Why is There an Easter Bunny for Easter?
What does a rabbit have to do with one of the most important Christian holidays?
There probably doesn't need to be a bible expert available to know that there's no mention of a long-eared, fluffy tailed, egg-laying entity in the good book. Nor does it mention a giant, big-toothed, wide-eyed, whiskered creature stealthily delivering and hiding colorful eggs for well-behaved children.
Yet somehow the Easter Bunny has become synonymous with the day that Christians believe that Jesus Christ rose from the dead and ascended into Heaven to be seated at the right hand of the Father.
Where Does the Easter Bunny Come From?
One theory is that the Easter Bunny stems from early pagan celebrations around the vernal equinox. Celebrated during this time was the springtime renewal of life, along with the goddess of dawn and fertility, known as Eostre, who was often represented by the hare or an egg.
History.com reminds us that rabbits are known as prolific procreators, and are an ancient symbol of fertility and new life. Now are you catching the Easter vibes?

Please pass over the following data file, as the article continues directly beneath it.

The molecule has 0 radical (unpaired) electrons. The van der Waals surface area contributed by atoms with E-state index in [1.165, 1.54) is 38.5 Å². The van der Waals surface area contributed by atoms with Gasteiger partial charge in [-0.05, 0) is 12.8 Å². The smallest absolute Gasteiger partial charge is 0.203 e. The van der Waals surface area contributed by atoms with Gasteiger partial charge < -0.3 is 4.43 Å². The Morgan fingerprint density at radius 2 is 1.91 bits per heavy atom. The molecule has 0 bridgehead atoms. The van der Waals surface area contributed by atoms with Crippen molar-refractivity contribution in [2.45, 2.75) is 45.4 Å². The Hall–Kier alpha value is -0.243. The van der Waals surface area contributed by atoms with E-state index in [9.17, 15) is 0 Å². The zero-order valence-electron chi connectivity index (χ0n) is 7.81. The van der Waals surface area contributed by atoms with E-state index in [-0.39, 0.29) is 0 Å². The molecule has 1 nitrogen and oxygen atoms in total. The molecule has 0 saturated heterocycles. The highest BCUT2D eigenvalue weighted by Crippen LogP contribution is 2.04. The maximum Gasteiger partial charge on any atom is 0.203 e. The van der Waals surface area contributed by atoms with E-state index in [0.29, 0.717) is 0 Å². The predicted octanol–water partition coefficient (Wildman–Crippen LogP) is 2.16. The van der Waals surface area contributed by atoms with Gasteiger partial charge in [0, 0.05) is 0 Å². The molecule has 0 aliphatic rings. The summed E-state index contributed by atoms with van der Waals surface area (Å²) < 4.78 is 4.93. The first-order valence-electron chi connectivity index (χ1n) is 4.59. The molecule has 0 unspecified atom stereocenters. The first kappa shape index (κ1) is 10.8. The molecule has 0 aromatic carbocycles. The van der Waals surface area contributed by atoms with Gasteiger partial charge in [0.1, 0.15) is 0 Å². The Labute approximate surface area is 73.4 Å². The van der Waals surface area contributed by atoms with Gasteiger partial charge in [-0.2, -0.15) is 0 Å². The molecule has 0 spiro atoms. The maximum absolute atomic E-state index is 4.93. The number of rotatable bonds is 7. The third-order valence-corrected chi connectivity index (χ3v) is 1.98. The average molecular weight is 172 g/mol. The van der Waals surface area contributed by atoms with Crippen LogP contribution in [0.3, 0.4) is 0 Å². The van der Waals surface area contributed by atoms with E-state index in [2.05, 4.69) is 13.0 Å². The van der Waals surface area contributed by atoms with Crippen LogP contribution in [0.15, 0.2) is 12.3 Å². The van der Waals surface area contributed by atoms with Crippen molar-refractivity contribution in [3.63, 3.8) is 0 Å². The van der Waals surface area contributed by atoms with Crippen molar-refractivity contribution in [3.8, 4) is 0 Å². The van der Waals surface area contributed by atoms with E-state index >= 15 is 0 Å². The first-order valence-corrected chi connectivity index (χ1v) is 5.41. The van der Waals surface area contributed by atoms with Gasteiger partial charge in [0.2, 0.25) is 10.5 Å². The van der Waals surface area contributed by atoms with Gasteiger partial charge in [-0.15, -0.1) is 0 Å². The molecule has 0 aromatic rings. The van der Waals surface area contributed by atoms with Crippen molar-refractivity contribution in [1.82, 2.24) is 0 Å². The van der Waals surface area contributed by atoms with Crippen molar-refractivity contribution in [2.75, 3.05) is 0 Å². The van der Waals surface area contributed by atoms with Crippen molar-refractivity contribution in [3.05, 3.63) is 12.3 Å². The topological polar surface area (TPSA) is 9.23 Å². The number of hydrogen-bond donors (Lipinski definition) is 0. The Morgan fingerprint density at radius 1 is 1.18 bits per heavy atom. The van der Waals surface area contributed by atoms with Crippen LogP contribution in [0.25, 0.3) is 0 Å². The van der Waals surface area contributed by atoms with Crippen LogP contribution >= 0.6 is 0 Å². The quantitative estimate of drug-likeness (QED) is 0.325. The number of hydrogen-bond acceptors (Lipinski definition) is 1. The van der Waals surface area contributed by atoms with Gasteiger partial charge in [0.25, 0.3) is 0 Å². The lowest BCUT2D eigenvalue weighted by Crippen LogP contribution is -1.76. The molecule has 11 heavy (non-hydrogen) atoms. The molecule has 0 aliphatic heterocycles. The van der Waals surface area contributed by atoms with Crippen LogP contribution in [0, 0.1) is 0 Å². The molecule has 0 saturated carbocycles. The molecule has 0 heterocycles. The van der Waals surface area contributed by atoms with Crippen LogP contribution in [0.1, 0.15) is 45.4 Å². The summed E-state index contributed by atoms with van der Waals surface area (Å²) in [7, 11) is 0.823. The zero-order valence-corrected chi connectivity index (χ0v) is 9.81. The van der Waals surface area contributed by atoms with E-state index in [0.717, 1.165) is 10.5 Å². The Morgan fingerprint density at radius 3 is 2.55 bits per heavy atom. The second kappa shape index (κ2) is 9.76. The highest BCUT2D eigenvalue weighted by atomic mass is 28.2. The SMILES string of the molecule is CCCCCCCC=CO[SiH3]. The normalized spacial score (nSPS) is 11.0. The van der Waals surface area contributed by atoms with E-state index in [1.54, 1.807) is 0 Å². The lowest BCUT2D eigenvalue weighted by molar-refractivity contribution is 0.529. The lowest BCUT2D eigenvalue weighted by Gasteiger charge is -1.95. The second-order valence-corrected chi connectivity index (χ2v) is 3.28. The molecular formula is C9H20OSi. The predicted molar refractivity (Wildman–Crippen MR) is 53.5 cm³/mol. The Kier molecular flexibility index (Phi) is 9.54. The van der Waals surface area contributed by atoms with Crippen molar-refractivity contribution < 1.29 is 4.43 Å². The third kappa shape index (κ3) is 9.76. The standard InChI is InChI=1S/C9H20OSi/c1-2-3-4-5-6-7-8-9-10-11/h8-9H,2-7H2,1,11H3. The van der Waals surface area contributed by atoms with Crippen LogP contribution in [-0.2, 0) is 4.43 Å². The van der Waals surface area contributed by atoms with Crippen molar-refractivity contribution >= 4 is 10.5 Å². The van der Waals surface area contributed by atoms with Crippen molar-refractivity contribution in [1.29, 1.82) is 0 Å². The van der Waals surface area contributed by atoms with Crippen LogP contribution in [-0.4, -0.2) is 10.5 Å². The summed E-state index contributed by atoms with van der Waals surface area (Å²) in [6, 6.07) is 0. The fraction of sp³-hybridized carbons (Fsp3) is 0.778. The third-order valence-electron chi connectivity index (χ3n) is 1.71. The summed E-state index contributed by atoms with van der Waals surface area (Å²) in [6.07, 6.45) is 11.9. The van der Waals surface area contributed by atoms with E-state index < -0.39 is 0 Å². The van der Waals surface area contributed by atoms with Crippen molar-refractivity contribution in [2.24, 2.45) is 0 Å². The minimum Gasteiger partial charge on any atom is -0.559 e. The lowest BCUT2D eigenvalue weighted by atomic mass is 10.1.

As Christianity began to spread throughout Europe, it is possible that the resurrection of Christ and the celebration of the vernal equinox became one, as they both happen around the same time. Missionaries were said to blend pagan traditions with Christian celebrations in order to make an easier transition for new believers.
Modern Easter Bunny
While the origins of the Easter Bunny that we know and love today are unclear, one source says that the very first publication of a rabbit hiding eggs in a garden, a more modern version of the Easter Bunny, was first done so in the 1600's in Germany.
This rabbit, known as “Osterhase” or "Oschter Haws" or even the more identifiable Easter hare, was believed to lay a nest of colorful eggs for children that were well-behaved. It is believed that children would make the nests for the rabbit to lay its eggs, and would often times leave carrots in their forged nests in case he got hungry on his late night escapades.
This tradition is first believed to have hit the shores of the United States in the 1700's when German immigrants settled in Pennsylvania.
Eventually, the traditions spread across the U.S. and the fabled bunny's gifts expanded to include chocolate and other types of candy and gifts. Decorated baskets bottom-lined "grass" replaced the built nests.
Oh, the chocolate bunny rabbits you enjoy so much? They came from Germany too, where they began making pastries for zee Easter hare in the 1800's.